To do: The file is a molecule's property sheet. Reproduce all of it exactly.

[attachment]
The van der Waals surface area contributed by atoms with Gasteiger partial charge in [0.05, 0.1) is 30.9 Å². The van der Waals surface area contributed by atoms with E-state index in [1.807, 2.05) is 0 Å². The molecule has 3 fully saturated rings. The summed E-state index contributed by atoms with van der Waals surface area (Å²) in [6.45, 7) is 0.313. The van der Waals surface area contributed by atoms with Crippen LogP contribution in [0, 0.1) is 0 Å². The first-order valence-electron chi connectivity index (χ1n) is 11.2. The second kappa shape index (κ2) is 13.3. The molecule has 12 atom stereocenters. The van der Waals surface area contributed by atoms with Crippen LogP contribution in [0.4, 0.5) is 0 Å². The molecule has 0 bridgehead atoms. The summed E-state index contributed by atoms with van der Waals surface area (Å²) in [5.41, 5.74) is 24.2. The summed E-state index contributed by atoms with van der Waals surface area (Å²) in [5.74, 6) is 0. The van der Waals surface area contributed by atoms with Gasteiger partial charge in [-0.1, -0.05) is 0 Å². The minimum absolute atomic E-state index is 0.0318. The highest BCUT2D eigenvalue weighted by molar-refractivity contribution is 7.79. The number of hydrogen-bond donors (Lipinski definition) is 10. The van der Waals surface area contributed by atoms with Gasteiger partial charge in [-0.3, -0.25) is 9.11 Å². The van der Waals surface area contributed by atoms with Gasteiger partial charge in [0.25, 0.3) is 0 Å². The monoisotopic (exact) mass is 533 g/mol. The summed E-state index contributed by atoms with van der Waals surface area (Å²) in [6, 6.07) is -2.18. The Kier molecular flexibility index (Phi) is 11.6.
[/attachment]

The van der Waals surface area contributed by atoms with Gasteiger partial charge in [0.05, 0.1) is 30.9 Å². The van der Waals surface area contributed by atoms with E-state index in [1.807, 2.05) is 0 Å². The molecule has 3 fully saturated rings. The summed E-state index contributed by atoms with van der Waals surface area (Å²) in [6.45, 7) is 0.313. The van der Waals surface area contributed by atoms with Crippen LogP contribution in [0, 0.1) is 0 Å². The first-order valence-electron chi connectivity index (χ1n) is 11.2. The second kappa shape index (κ2) is 13.3. The molecule has 12 atom stereocenters. The van der Waals surface area contributed by atoms with Crippen LogP contribution in [0.4, 0.5) is 0 Å². The molecule has 0 bridgehead atoms. The summed E-state index contributed by atoms with van der Waals surface area (Å²) in [5.41, 5.74) is 24.2. The summed E-state index contributed by atoms with van der Waals surface area (Å²) in [5.74, 6) is 0. The van der Waals surface area contributed by atoms with Gasteiger partial charge in [-0.1, -0.05) is 0 Å². The minimum absolute atomic E-state index is 0.0318. The highest BCUT2D eigenvalue weighted by molar-refractivity contribution is 7.79. The number of hydrogen-bond donors (Lipinski definition) is 10. The van der Waals surface area contributed by atoms with Gasteiger partial charge in [-0.3, -0.25) is 9.11 Å². The van der Waals surface area contributed by atoms with Gasteiger partial charge in [0.25, 0.3) is 0 Å². The monoisotopic (exact) mass is 533 g/mol. The summed E-state index contributed by atoms with van der Waals surface area (Å²) in [6, 6.07) is -2.18. The Kier molecular flexibility index (Phi) is 11.6.